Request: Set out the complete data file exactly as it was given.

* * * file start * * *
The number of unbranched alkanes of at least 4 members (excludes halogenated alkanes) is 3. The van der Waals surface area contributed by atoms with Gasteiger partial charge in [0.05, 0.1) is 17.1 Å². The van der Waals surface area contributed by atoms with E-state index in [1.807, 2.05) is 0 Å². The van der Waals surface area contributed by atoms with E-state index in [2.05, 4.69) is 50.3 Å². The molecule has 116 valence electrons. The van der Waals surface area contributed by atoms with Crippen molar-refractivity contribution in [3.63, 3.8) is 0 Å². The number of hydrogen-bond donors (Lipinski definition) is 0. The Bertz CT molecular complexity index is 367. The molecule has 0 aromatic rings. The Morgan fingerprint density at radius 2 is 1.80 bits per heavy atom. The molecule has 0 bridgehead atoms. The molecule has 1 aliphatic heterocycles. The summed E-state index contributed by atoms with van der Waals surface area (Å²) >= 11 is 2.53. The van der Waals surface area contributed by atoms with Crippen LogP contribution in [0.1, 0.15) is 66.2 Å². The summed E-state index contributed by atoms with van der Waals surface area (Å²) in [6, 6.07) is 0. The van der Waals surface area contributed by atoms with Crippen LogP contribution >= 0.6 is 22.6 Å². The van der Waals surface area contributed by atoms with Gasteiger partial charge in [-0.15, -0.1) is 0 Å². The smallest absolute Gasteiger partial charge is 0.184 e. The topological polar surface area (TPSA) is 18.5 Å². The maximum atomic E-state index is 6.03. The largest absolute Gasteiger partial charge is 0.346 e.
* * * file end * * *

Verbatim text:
The number of unbranched alkanes of at least 4 members (excludes halogenated alkanes) is 3. The van der Waals surface area contributed by atoms with Gasteiger partial charge in [0.05, 0.1) is 17.1 Å². The van der Waals surface area contributed by atoms with E-state index in [1.807, 2.05) is 0 Å². The van der Waals surface area contributed by atoms with E-state index in [2.05, 4.69) is 50.3 Å². The molecule has 116 valence electrons. The van der Waals surface area contributed by atoms with Crippen molar-refractivity contribution in [3.63, 3.8) is 0 Å². The number of hydrogen-bond donors (Lipinski definition) is 0. The Bertz CT molecular complexity index is 367. The molecule has 0 aromatic rings. The Morgan fingerprint density at radius 2 is 1.80 bits per heavy atom. The molecule has 0 bridgehead atoms. The molecule has 1 aliphatic heterocycles. The summed E-state index contributed by atoms with van der Waals surface area (Å²) >= 11 is 2.53. The van der Waals surface area contributed by atoms with Crippen LogP contribution in [0.1, 0.15) is 66.2 Å². The summed E-state index contributed by atoms with van der Waals surface area (Å²) in [6, 6.07) is 0. The van der Waals surface area contributed by atoms with Crippen LogP contribution >= 0.6 is 22.6 Å². The van der Waals surface area contributed by atoms with Gasteiger partial charge in [-0.15, -0.1) is 0 Å². The smallest absolute Gasteiger partial charge is 0.184 e. The topological polar surface area (TPSA) is 18.5 Å². The maximum atomic E-state index is 6.03. The largest absolute Gasteiger partial charge is 0.346 e.